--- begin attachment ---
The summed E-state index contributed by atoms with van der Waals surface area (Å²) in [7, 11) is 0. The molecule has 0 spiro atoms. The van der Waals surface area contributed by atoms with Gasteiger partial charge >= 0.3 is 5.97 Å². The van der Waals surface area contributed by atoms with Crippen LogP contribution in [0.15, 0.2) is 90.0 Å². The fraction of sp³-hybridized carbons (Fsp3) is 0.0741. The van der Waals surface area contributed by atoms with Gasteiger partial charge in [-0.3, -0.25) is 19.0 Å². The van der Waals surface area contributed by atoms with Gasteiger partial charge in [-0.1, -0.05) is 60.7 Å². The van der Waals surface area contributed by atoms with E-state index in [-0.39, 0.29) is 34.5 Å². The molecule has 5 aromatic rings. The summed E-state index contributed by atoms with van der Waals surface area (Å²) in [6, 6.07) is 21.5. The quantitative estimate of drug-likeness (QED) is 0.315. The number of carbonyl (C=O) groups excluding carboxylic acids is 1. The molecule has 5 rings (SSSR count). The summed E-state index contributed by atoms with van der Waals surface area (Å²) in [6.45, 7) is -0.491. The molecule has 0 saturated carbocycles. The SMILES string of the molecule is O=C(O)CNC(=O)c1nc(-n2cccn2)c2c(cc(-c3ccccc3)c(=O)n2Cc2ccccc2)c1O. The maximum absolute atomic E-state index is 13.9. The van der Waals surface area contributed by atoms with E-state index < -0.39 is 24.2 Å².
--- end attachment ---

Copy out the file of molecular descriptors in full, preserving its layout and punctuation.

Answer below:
The summed E-state index contributed by atoms with van der Waals surface area (Å²) in [7, 11) is 0. The molecule has 0 spiro atoms. The van der Waals surface area contributed by atoms with Gasteiger partial charge >= 0.3 is 5.97 Å². The van der Waals surface area contributed by atoms with Crippen LogP contribution in [0.15, 0.2) is 90.0 Å². The fraction of sp³-hybridized carbons (Fsp3) is 0.0741. The van der Waals surface area contributed by atoms with Gasteiger partial charge in [-0.3, -0.25) is 19.0 Å². The van der Waals surface area contributed by atoms with Gasteiger partial charge in [-0.1, -0.05) is 60.7 Å². The van der Waals surface area contributed by atoms with E-state index in [-0.39, 0.29) is 34.5 Å². The molecule has 5 aromatic rings. The summed E-state index contributed by atoms with van der Waals surface area (Å²) in [6, 6.07) is 21.5. The quantitative estimate of drug-likeness (QED) is 0.315. The number of carbonyl (C=O) groups excluding carboxylic acids is 1. The molecule has 5 rings (SSSR count). The summed E-state index contributed by atoms with van der Waals surface area (Å²) in [6.45, 7) is -0.491. The molecule has 0 saturated carbocycles. The SMILES string of the molecule is O=C(O)CNC(=O)c1nc(-n2cccn2)c2c(cc(-c3ccccc3)c(=O)n2Cc2ccccc2)c1O. The maximum absolute atomic E-state index is 13.9. The van der Waals surface area contributed by atoms with E-state index < -0.39 is 24.2 Å².